So, to say there is one setting would be misleading. You need to analyze what you are shooting and compensate with settings appropriate to your shooting style and subject.
     
  7. sonof40

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    What do you use for post?
     
  8. Roamer105

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    The whole idea about using d-log and reduced saturation and contrast is to gain detail information that would otherwise be lost (clipped). Of course it will require high quality post processing to claim that detail. Unless you are willing to spend time and effort (including money for quality tools), don't bother with d-log. Simply set the video mode to none and click AE-Lock to prevent continuous adjustments of exposure. You will get some pretty decent video.


    Sent from my iPad using PhantomPilots mobile app
     
  9. NotARubicon

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    I have spent a lot of time, effort and money on my post processing and have been having a heck of a time getting the results I want with D-LOG.
    It was recently suggested that I try NONE instead, with the same -2,-2,-2 (or -3) settings which I will be trying on my next flight.
     
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  10. jimmybonsaville

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    I work with a lot of Raw footage from bigger cameras and I always shoot log. However I recently decided to try the none setting. I can report shadow detail has Improved dramatically! I'm noticing fantastic gains when shooting landscapes with trees etc. It seems to retain a lot more detail. log is nice on bigger cameras but I do wonder if it cripples such a small sensor and compressing to 8 bit.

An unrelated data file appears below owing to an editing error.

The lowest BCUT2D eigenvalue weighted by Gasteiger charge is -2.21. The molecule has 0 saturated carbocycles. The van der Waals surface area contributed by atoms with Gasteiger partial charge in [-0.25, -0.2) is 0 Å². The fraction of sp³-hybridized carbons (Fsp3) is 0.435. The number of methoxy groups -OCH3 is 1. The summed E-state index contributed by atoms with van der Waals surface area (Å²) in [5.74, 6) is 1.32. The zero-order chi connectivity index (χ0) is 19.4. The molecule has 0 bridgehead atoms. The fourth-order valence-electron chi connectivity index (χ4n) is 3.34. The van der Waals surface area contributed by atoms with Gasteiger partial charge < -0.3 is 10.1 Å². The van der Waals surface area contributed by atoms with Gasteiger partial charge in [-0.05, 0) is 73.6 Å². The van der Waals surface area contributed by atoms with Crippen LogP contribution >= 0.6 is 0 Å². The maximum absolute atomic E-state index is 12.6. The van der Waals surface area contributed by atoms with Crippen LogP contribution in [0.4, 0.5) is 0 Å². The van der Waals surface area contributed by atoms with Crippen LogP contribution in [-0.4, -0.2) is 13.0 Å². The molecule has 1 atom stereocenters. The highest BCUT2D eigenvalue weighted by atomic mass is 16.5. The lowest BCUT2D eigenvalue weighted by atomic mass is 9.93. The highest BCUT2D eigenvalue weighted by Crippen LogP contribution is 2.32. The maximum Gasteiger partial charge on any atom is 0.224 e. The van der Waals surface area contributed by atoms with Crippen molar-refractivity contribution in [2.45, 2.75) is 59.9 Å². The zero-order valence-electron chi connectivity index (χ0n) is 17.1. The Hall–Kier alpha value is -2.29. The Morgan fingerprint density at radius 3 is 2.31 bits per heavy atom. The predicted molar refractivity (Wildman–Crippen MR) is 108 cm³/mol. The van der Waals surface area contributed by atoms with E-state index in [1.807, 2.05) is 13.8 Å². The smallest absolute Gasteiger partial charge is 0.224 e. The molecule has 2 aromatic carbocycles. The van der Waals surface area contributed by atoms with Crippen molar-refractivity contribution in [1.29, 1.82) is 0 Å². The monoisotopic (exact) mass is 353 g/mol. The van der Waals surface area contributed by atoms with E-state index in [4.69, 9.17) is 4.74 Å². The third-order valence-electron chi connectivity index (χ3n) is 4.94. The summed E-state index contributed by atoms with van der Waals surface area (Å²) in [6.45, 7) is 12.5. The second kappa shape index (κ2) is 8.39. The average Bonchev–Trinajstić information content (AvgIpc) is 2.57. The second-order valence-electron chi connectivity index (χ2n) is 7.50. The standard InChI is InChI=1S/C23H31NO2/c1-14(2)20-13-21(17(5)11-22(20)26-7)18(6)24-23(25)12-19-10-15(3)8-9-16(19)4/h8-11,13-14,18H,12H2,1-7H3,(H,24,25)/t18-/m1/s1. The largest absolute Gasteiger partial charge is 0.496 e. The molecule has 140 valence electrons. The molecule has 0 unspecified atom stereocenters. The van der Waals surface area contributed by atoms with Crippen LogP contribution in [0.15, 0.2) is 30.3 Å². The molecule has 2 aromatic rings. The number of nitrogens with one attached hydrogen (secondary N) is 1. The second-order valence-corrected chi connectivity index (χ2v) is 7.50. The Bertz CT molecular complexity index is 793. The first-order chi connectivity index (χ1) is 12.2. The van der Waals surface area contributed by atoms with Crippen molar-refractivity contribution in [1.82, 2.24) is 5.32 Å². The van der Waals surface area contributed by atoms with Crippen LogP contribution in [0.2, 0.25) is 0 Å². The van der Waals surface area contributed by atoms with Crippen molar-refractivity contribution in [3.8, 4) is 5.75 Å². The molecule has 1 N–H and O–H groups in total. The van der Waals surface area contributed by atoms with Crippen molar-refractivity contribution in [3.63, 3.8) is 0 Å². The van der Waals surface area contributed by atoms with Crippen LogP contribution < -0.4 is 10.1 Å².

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  11. lukx

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    hmmm interesting point regarding smaller sensors. I found this:


    so with None should we also set -3-3-3 ?
     
    #11 lukx, May 25, 2016
    Last edited: May 25, 2016
  12. jimmybonsaville

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    I personally think -3 all round is too much. I shoot -2 all round. I guess it's subjective really.
     
  13. Karanba

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    Just having same questions. Is it better then to put Style on None than on D-Log or D-Cinematography ?

    Also I put -2 only on Sharpness, other 2 I left on zero.

    Also, I dont have ND filters and I will not buy them, should I use then 30fps, ISO100 and 1/60 shutter speed or I should not limit shutter speed ? As I can understand it will give me very bright videos in sunny day and I only fly on nice weather.
     
  14. sonof40

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    Thanks Roamer. I will try this before investing in programs or computers to run them.